Linebacker Jon Beason remains someone the Giants hope to re-sign, but because he's acting as his own agent, he wasn't allowed to have any contact with teams until 4 p.m. Tuesday (as opposed to noon Saturday, when agents were allowed to talk to teams but players weren't). So Beason is only 17 hours into his market, and he's wise to find out what that market is before just accepting what the Giants have to offer.

Two of the Giants' own free agents left -- defensive tackle Linval Joseph to the Vikings and safety Ryan Mundy to the Bears. As I wrote Tuesday night, I think they'll miss Joseph. At 25, I think he fits the profile of the kind of free agent you look to sign, rather than the kind you let walk out the door. But the Giants didn't feel like spending $6 million a year on a defensive tackle, so Joseph is gone.

With DeMarcus Ware and Julius Peppers getting cut Tuesday, the market for veteran pass-rushers is suddenly flooded with huge names. That would seem to mean Justin Tuck isn't likely to strike gold elsewhere. There was industry sentiment that Tuck won't find enough on the market to convince him to leave the Giants, and that he'd re-sign and try to play out his whole career with the same team. However, Adam Schefter reported late Tuesday that Tuck had a visit scheduled with the Raiders today, and no one has more to spend right now than the Raiders. They're also hosting pass-rusher LaMarr Woodley, but there's nothing to stop them from signing both Woodley and Tuck if they choose. So stay tuned on that.

I still think they need to add a center, and I don't think bringing back Kevin Boothe is the answer. They need to think about long-term solutions on the offensive line, and if Boothe and Chris Snee are two of their starters next year, I don't see how they're doing that. None of the free-agent centers signed Tuesday, though Evan Dietrich-Smith is visiting Tampa Bay today, so he could be off the market soon.

NFL Network reported that cornerback Tracy Porter was in for a visit Tuesday night. Ran back an Eli Manning interception for a touchdown for the Raiders in Week 10 last year. Along with his game-sealing interception touchdown in Super Bowl XLIV, that made him the first player to return both an Eli Manning interception and a Peyton Manning interception for a touchdown. Porter doesn't turn 28 until August and fits that same model of guys who have done something but may be on the cusp of more. He doesn't strike me as the answer if what they wanted was a top corner to pair with Prince Amukamara, but maybe they really see McBride as the outside starter again. I think they should be thinking bigger.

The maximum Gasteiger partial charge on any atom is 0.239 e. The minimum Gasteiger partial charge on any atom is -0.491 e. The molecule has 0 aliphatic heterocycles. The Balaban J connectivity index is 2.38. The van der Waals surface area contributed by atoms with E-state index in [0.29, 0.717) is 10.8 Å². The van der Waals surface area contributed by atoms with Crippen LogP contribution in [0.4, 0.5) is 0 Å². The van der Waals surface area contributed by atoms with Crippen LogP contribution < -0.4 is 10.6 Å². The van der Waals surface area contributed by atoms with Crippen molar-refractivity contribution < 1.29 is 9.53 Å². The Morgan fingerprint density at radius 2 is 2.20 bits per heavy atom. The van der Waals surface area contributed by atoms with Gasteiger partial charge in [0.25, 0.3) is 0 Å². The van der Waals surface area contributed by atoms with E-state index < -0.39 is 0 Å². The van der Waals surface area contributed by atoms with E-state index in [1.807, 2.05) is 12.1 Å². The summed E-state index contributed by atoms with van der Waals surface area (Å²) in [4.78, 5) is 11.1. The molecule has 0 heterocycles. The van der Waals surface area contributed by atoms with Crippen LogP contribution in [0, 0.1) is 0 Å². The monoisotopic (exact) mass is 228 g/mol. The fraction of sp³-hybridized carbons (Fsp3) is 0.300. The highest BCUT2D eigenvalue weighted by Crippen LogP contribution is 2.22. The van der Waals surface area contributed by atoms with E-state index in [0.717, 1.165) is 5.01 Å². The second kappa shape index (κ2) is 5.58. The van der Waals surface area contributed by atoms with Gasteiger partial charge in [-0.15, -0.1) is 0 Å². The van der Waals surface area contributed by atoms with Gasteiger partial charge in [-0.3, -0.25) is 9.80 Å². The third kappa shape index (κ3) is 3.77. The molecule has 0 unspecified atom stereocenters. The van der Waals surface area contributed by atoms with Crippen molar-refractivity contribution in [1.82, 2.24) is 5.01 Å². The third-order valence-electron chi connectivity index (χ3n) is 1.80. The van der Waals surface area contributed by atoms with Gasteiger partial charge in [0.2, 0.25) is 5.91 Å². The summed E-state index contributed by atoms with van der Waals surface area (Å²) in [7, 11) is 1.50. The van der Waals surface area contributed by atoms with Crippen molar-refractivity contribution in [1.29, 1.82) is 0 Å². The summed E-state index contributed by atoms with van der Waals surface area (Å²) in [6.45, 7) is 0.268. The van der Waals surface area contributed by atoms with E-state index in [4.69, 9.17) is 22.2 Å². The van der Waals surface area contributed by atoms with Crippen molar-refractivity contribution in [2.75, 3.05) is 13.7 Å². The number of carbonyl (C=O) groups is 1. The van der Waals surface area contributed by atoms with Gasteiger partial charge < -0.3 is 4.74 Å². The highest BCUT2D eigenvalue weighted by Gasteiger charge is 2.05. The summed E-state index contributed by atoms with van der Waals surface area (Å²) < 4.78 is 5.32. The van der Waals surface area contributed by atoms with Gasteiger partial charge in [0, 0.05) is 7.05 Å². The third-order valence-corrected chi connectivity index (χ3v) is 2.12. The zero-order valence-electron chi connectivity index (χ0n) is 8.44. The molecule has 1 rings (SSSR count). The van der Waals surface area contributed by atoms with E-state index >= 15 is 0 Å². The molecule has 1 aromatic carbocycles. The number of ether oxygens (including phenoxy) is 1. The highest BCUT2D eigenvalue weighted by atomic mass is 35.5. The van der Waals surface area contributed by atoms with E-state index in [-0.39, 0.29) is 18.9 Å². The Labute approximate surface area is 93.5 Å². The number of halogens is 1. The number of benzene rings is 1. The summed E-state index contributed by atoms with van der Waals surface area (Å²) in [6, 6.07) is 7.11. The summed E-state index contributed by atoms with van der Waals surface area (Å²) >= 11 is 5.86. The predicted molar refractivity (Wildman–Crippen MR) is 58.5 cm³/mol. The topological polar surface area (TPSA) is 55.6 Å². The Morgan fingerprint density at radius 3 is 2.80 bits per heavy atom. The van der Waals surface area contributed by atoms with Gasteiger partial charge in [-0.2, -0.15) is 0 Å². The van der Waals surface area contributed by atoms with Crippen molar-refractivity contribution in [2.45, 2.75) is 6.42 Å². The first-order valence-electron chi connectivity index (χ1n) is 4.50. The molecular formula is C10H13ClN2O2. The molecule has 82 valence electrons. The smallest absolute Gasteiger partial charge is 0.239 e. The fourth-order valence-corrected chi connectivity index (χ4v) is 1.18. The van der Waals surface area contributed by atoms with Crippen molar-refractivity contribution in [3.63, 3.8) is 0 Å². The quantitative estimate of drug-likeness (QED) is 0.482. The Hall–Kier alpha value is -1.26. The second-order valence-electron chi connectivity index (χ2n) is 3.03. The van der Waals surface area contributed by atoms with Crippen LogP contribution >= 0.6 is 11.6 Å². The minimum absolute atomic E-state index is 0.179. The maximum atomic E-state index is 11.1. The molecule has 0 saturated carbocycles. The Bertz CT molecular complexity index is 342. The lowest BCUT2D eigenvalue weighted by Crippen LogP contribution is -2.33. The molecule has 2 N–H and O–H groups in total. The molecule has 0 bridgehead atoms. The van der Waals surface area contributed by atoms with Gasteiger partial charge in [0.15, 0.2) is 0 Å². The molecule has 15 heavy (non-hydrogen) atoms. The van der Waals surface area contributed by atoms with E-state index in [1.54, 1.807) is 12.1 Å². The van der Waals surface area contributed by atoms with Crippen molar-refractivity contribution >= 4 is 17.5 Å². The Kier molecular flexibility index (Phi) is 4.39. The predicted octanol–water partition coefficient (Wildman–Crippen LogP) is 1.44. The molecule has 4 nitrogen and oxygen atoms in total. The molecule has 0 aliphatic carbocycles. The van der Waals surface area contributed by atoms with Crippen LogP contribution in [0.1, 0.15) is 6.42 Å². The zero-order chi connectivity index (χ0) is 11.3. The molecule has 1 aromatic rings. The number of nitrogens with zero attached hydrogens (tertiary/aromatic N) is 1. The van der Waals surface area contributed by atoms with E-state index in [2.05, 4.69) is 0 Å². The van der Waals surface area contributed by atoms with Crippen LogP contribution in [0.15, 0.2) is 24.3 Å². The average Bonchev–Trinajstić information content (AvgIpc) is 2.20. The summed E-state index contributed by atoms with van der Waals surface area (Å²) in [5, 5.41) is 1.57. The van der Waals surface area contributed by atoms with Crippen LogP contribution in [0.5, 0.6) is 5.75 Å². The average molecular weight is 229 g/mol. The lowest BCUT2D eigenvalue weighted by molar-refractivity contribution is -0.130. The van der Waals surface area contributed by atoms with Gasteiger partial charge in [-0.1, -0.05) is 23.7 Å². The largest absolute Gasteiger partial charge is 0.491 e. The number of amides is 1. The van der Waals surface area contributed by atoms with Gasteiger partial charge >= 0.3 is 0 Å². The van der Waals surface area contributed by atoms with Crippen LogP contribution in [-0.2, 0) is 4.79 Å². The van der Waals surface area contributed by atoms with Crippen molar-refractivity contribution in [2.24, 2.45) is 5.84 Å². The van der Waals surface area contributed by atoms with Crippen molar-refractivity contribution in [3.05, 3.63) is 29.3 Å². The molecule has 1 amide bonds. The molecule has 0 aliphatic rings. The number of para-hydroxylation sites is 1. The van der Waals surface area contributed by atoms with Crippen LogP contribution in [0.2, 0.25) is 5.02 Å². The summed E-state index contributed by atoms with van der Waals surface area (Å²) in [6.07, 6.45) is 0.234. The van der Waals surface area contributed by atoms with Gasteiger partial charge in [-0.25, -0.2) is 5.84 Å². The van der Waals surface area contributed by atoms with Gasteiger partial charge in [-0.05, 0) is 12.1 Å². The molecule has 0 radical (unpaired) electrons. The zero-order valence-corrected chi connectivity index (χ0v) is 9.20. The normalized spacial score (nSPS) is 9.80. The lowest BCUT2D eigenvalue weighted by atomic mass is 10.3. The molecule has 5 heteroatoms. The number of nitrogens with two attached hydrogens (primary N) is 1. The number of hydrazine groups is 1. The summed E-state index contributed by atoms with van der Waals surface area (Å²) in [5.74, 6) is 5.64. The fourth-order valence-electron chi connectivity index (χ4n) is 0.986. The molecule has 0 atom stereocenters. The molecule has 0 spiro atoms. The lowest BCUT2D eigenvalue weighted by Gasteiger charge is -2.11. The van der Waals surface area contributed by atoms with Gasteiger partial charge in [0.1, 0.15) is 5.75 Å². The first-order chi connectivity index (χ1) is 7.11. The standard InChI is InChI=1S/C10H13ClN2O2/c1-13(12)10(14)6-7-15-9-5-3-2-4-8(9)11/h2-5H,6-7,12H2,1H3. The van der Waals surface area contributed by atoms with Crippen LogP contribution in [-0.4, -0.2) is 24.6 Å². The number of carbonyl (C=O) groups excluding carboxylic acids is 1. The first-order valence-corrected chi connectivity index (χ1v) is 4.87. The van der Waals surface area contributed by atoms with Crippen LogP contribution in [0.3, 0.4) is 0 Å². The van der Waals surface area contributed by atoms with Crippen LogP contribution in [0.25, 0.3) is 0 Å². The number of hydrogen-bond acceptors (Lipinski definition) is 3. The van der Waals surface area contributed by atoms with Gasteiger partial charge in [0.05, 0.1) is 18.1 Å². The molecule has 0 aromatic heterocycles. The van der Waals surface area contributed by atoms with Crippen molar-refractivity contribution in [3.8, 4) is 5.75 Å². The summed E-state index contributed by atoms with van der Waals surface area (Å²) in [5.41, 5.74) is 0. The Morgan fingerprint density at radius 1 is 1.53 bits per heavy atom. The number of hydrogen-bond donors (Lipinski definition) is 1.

Other needs still to be addressed include wide receiver, tight end, middle linebacker (could be Beason), defensive line (Tuck or his replacement and a low-priced free-agent defensive tackle) and kick returner (could be Jacoby Jones, who's in for a visit Wednesday). The Giants entered the offseason in need of a full-on roster rebuild, and they've only been at it one day. Expect them to continue to be busy.
Considering how little attention the New York Giants have paid to the linebacker position in recent years, it's a little surprising to see them sign O'Brien Schofield for two years and $8 million. Schofield was an outside linebacker in the Seahawks' 4-3 defensive front last year. And while, yes, he did play in the Super Bowl, a lot of the Seahawks' backups played in the Super Bowl because they were running away with the game by halftime.

But a closer look indicates that the Giants may view this as a more creative signing. Schofield has been known to line up from time to time as a pass-rusher, and when he was coming out of college he was thought of as a player who could help in that regard. He finished second in the Big Ten with 12 sacks for Wisconsin in 2009. But he tore an ACL during Senior Bowl practice in 2010 and fell to the fourth round, where the Arizona Cardinals picked him.

So Schofield projects, for the Giants, as a guy who can contribute as an outside linebacker and possibly as a situational pass-rusher, which is something for which they're always looking. Especially if Justin Tuck doesn't re-sign, Jason Pierre-Paul continues to struggle with injuries and Damontre Moore doesn't develop, the Giants will be thin at pass-rusher, and it's possible Schofield could factor into the rotation. That would explain the price tag, which seems high for a weakside linebacker.

I do not think the Schofield signing precludes the Giants from re-signing middle linebacker Jon Beason, who is checking out the market to see what he's worth and remains in contact with the Giants as he talks to other teams.